- Tracy and Stein paraphrase two popular and powerful sayings that are good to remember. They say, “…you become what you think about most of the time,” and, “you don’t believe what you see, you see what you already believe.”
- Who you hang out with matters. Tracy and Stein boldly state that, “Fully 85 percent of your happiness will be determined by having the right people in your life.” While I too tend to believe this is true, I really wish they could have provided a reference behind this claim.
- We all need meaning and purpose to live a happy and fulfilled life. According to Tracy and Stein, “Each person craves connection to others. Creating something that helps people or providing a service of some kind is one of the best ways to feel connected to something bigger than yourself.”
- Stein and Tracy say, “In almost every study of successful, happy people, the acceptance of personal responsibility seems to be the starting point of a person’s success.” And just as a reminder, the “R” in SMART stands for “Responsible.” That means that while we might not be able to control the universe or events in our lives, we are always response-able for our own actions and re-actions.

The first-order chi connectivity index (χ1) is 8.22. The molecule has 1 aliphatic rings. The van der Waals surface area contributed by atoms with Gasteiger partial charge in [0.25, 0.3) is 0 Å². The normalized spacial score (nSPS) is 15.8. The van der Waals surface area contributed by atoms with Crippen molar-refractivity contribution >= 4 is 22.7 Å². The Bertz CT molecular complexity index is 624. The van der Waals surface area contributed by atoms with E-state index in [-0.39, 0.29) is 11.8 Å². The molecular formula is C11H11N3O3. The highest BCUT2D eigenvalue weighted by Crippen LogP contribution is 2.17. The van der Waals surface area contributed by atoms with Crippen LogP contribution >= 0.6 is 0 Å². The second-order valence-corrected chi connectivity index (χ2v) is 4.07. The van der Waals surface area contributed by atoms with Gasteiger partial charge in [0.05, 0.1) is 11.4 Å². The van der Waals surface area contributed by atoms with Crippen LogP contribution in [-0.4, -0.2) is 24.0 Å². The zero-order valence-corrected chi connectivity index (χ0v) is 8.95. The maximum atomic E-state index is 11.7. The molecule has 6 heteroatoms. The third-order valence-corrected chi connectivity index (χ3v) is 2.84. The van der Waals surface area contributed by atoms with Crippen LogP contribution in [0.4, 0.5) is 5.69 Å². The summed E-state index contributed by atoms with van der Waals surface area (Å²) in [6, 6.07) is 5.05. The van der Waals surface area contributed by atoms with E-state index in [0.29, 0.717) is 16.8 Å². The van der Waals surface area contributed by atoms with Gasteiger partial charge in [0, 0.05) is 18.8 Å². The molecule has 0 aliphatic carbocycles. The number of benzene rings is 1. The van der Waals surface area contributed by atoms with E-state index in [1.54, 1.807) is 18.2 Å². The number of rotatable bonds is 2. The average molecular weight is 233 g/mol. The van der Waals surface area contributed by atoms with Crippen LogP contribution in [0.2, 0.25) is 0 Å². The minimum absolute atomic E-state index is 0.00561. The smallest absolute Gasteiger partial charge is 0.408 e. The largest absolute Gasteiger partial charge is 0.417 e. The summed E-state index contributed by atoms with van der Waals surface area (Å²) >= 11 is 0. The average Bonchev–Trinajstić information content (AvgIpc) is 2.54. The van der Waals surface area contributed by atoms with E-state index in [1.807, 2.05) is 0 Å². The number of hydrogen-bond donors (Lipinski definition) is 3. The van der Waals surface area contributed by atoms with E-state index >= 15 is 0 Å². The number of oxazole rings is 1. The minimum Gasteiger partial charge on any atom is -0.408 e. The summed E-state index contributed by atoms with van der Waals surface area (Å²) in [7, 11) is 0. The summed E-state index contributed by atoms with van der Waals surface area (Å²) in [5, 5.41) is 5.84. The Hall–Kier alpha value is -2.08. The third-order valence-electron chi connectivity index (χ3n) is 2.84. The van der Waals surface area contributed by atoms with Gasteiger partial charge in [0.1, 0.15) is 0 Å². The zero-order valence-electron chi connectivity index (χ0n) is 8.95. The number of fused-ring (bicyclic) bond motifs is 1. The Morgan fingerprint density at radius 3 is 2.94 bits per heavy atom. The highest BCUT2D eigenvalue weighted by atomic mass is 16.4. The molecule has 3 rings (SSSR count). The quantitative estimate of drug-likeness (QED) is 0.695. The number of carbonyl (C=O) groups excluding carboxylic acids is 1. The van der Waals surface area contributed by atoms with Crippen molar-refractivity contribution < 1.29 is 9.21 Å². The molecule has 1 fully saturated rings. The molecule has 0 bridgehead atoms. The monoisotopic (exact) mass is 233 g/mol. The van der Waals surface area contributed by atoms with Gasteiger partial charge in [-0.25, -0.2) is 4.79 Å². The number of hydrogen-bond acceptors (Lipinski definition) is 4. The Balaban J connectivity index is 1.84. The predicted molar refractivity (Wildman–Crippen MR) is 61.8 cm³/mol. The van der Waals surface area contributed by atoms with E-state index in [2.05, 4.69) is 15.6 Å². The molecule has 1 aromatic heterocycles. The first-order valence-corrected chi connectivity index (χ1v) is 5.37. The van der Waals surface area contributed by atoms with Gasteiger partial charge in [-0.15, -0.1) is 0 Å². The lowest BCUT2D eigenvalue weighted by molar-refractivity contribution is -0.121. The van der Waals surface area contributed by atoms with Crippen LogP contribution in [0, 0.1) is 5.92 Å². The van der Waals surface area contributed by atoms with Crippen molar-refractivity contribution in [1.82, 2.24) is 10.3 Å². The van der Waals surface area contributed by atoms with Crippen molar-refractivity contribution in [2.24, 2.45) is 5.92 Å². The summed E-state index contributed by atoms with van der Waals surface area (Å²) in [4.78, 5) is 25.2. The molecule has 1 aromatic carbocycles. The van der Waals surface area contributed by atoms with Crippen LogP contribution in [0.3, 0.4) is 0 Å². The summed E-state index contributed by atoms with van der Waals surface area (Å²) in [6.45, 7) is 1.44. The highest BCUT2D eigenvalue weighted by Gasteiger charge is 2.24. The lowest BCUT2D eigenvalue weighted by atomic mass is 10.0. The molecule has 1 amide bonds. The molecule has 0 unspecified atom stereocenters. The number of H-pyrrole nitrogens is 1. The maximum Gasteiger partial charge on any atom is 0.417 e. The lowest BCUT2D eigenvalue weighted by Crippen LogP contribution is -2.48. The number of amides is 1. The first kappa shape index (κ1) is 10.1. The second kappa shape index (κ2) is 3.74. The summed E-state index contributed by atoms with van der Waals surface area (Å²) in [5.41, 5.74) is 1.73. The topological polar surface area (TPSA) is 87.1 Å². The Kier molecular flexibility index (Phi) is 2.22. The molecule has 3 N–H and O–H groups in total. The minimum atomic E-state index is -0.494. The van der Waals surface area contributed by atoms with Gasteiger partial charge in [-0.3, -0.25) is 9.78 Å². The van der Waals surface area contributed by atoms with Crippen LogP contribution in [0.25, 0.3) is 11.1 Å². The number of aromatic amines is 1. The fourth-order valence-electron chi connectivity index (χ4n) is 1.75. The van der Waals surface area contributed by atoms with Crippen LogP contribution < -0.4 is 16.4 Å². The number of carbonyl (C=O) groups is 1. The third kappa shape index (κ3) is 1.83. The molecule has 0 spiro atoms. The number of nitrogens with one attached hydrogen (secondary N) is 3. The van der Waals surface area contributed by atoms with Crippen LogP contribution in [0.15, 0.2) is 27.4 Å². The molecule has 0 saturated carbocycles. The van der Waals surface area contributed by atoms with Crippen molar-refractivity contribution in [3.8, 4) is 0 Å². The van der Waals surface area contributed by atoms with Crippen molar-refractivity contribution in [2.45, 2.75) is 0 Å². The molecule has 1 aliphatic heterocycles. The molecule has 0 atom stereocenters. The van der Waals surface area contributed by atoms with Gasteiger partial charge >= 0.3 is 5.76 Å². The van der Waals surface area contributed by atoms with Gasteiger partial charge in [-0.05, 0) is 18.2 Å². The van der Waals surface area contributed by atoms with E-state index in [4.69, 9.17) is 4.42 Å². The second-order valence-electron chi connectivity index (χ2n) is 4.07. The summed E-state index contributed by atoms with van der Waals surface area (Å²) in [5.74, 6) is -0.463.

- Like the authors, I agree that it’s critical to stop doing things that take away our joy and satisfaction, and instead organize our lives around those things that bring us peace, satisfaction, joy and value. Their statement, time management is really “life management” deserves to be remembered.
- I repeatedly say on SMART Living 365 that, “Everyday we can choose to be happy, loving and live life to its fullest—remember, we get to make it up.” Tracy and Stein say something similar with, “You will be happy only when your choices and your activities are in harmony with your values and beliefs and with what is really important to you.
- I thought the author’s idea of “KWINK” is a clever way to review our day. It asks, “Knowing what I now know, is there anything I would not start doing again if I had the opportunity to start again today?” If there is, make a different choice!
- We live our lives either by accident, or by design. What are you designing today?
Naturally Tracy and Stein include some helpful exercises and questions to help readers learn to clarify values and explore what is most important in our lives. Although somewhat repetitive, it’s an easy read. And about the only thing I didn’t care for was how the authors attempted to blend cutting-edge ideas about what’s most important in life, simple living, and essentialism into a mixture with old-fashioned ideas like achieving more, goal setting, productivity, and time management. Some of it worked, but some seemed just a bit off. Then again, that just might be the best way to introduce newer ideas to a whole new audience. After all, it’s difficult to guess where, when and how a person will suddenly start realizing that life is so much more than how much money you make, what you own, and other exterior ideas that keep us from living a happy, fulfilled and yes “balanced” life. In the end, if you stick with it, there’s a good chance that finding your balance point will lead to a SMART Life.